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- Open Access
The use of cardiac magnetic resonance imaging in diagnosing and characterizing hypertrophic cardiomyopathy
© Ogele et al. 2016
- Published: 27 January 2016
- Cardiac Magnetic Resonance
- Short Axis
- Hypertrophic Cardiomyopathy
- Cardiac Magnetic Resonance Imaging
- Steady State Free Precession
In Hypertrophic Cardiomyopathy (HCM), measurements of maximal myocardial thickness serve a critical role in diagnosis and risk stratification. CMR plays an increasingly significant clinical role. Maximum wall thickness is commonly measured at both MRI and TTE often with discrepancies. The purpose of this study is to examine the influence of slice obliquity on CMR-measured maximum myocardial thickness in the basal anteroseptum comparing 3-Chamber long-axis with short-axis CMR imaging and further, to assess the degree of agreement between long-axis measurements on TTE and MRI.
We performed a retrospective analysis of 50 consecutive patients (29 males and 21 females; age 58 ± 14) referred for CMR at Northwestern Memorial Hospital with asymmetric septal HCM. The 3-chamber (3Ch) balanced steady state free precession (bSSFP) images were cross-referenced with the short axis (SA) bSSFP cine stack to ensure correlation between measured myocardial regions. The basal anteroseptum was measured on the 3-chamber images in diastole using a line parallel with the mitral valve and on the short axis view, a line orthogonal to the myocardium at the region corresponding to that measured in the 3 chamber view. The angulation in degrees between the 3-chamber bSSFP slice position and the orthogonal measurement on short-axis images was recorded. In cases with significant discrepancy between 3Ch and SA, measurements of the basal anteroseptum were performed on parasternal long axis (PSL) images at TTE. Measurements were compared using the student's t-test, with a p-value of 0.05 considered significant.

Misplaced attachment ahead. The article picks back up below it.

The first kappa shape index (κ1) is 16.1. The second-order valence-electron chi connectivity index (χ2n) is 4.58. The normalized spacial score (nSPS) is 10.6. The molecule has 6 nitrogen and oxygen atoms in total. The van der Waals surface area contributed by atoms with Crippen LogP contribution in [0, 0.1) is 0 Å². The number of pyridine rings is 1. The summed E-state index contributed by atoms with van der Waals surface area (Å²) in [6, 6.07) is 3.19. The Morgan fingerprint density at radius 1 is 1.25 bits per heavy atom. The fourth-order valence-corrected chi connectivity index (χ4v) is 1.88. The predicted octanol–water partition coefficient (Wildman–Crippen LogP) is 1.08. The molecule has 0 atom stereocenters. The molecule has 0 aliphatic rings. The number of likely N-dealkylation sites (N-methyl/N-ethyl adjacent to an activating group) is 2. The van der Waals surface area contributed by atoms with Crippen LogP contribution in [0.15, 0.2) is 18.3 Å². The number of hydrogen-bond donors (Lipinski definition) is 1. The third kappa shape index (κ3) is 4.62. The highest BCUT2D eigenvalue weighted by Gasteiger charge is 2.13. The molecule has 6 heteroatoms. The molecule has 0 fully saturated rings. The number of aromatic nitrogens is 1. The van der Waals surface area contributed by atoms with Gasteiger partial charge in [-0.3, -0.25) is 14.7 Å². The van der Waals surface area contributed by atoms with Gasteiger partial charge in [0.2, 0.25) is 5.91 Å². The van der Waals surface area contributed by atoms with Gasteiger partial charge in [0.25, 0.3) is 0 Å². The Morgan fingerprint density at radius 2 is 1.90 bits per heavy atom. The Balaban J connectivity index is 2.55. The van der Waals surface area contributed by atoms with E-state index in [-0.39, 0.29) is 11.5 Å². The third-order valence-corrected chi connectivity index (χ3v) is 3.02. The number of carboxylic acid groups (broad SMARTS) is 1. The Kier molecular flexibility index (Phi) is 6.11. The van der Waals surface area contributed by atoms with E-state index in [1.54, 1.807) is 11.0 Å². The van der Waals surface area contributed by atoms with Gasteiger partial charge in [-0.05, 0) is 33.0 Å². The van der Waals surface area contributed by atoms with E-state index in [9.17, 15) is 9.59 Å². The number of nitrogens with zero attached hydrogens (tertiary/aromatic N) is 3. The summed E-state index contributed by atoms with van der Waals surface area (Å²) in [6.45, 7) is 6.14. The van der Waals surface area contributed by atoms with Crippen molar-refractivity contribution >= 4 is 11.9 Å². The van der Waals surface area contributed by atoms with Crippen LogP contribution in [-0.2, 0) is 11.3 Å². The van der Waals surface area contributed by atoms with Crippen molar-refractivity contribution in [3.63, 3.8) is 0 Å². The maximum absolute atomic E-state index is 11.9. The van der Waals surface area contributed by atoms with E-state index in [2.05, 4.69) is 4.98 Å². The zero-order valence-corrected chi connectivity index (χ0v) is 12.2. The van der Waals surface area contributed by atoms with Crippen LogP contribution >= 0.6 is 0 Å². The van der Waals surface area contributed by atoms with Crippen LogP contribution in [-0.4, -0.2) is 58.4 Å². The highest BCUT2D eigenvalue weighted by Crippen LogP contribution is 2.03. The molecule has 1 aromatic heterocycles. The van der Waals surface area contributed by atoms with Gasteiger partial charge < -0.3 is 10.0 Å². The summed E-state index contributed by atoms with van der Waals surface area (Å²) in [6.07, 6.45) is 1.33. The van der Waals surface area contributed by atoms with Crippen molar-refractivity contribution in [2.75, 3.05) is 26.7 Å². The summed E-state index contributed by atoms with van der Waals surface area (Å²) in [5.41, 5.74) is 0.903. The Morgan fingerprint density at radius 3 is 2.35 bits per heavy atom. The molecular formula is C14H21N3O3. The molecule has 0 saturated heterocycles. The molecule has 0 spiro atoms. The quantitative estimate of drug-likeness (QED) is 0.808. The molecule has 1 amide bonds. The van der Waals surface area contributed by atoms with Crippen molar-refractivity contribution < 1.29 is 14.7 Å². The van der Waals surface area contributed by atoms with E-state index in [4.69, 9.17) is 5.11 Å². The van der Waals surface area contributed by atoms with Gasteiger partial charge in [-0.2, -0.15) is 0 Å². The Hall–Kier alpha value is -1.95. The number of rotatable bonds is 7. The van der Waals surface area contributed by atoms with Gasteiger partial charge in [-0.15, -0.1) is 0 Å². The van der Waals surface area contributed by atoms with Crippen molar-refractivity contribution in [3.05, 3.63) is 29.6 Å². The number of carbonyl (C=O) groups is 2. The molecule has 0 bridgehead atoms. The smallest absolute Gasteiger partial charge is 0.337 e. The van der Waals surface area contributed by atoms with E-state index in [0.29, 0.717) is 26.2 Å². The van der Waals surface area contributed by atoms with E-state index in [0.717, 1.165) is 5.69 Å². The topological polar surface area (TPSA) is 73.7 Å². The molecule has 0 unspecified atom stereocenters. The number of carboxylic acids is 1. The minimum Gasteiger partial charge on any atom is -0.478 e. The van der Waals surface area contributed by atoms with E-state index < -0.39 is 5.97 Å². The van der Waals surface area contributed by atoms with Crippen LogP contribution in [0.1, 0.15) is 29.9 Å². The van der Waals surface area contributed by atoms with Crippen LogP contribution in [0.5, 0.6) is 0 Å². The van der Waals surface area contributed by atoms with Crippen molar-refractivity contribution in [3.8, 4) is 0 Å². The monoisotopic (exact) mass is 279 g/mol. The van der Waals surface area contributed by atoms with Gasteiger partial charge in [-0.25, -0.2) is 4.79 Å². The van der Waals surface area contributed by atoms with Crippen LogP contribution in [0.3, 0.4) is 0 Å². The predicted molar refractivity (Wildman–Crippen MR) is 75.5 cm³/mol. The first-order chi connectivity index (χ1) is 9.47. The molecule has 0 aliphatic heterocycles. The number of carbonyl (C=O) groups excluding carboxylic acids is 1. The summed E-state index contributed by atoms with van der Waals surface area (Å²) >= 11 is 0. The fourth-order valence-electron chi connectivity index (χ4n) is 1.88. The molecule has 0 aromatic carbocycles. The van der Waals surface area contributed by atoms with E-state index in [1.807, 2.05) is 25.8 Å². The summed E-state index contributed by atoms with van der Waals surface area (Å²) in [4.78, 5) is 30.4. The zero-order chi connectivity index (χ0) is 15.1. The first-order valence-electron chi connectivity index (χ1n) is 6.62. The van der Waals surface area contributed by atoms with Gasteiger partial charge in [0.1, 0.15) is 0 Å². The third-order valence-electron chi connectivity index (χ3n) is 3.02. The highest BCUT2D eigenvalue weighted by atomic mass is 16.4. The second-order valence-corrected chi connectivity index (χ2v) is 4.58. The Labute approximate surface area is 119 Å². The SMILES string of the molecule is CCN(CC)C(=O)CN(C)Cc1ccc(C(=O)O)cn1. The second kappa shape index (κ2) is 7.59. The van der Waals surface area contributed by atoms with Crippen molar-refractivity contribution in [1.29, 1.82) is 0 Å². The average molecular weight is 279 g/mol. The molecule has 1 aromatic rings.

Angulation of long-axis imaging may explain differences between long-axis and short-axis measurements. Although the absolute difference averaged 0.99 mm in this study, the reliance on maximal myocardial thickness in the diagnosis of HCM is potentially significant, with nearly ¼ of subjects in our study demonstrating differences greater than 1.5 mm. 3Ch images agreed more with TTE measurements suggesting similar challenges with angulation. Our results suggest that operators should minimize 3Ch angulation; keeping the angulation to < 20 as this corresponds to a difference of 1 mm and is within the expected error of repeat measurement.
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